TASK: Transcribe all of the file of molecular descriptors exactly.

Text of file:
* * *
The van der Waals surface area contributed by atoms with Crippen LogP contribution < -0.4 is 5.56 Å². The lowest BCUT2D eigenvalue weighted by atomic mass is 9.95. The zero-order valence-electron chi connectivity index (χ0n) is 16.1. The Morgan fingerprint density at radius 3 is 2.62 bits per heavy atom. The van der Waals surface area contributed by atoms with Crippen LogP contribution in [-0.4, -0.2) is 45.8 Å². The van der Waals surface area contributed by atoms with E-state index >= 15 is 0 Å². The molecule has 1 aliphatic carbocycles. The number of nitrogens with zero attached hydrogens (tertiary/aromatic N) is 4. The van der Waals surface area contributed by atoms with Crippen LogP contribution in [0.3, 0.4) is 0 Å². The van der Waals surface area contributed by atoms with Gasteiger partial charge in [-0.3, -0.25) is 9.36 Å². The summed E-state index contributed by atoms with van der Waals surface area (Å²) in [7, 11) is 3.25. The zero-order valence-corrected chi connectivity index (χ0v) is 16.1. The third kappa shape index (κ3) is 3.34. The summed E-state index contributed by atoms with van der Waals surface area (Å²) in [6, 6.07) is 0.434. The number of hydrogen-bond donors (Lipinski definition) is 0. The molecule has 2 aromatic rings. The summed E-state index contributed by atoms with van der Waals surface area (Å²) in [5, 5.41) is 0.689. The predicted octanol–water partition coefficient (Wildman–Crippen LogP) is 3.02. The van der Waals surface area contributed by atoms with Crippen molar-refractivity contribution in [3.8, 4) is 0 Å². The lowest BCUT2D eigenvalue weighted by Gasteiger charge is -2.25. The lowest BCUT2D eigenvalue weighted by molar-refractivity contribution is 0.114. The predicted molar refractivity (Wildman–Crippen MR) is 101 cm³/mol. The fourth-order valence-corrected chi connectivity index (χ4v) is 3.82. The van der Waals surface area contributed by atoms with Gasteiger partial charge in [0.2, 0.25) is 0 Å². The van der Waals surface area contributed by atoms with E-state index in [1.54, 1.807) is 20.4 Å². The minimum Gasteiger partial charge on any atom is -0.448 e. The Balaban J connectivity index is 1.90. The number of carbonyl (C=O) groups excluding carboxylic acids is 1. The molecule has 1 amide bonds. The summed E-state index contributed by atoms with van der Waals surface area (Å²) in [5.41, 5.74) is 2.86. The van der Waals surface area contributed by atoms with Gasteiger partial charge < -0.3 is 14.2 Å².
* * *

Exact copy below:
The van der Waals surface area contributed by atoms with Crippen LogP contribution < -0.4 is 5.56 Å². The lowest BCUT2D eigenvalue weighted by atomic mass is 9.95. The zero-order valence-electron chi connectivity index (χ0n) is 16.1. The Morgan fingerprint density at radius 3 is 2.62 bits per heavy atom. The van der Waals surface area contributed by atoms with Crippen LogP contribution in [-0.4, -0.2) is 45.8 Å². The van der Waals surface area contributed by atoms with E-state index >= 15 is 0 Å². The molecule has 1 aliphatic carbocycles. The number of nitrogens with zero attached hydrogens (tertiary/aromatic N) is 4. The van der Waals surface area contributed by atoms with Crippen LogP contribution in [0.3, 0.4) is 0 Å². The van der Waals surface area contributed by atoms with Gasteiger partial charge in [-0.3, -0.25) is 9.36 Å². The summed E-state index contributed by atoms with van der Waals surface area (Å²) in [7, 11) is 3.25. The zero-order valence-corrected chi connectivity index (χ0v) is 16.1. The third kappa shape index (κ3) is 3.34. The summed E-state index contributed by atoms with van der Waals surface area (Å²) in [6, 6.07) is 0.434. The number of hydrogen-bond donors (Lipinski definition) is 0. The molecule has 2 aromatic rings. The summed E-state index contributed by atoms with van der Waals surface area (Å²) in [5, 5.41) is 0.689. The predicted octanol–water partition coefficient (Wildman–Crippen LogP) is 3.02. The van der Waals surface area contributed by atoms with Crippen molar-refractivity contribution in [3.8, 4) is 0 Å². The lowest BCUT2D eigenvalue weighted by Gasteiger charge is -2.25. The lowest BCUT2D eigenvalue weighted by molar-refractivity contribution is 0.114. The predicted molar refractivity (Wildman–Crippen MR) is 101 cm³/mol. The fourth-order valence-corrected chi connectivity index (χ4v) is 3.82. The van der Waals surface area contributed by atoms with Gasteiger partial charge in [0.2, 0.25) is 0 Å². The van der Waals surface area contributed by atoms with E-state index in [1.54, 1.807) is 20.4 Å². The minimum Gasteiger partial charge on any atom is -0.448 e. The Balaban J connectivity index is 1.90. The number of carbonyl (C=O) groups excluding carboxylic acids is 1. The molecule has 1 amide bonds. The summed E-state index contributed by atoms with van der Waals surface area (Å²) in [5.41, 5.74) is 2.86. The van der Waals surface area contributed by atoms with Gasteiger partial charge < -0.3 is 14.2 Å².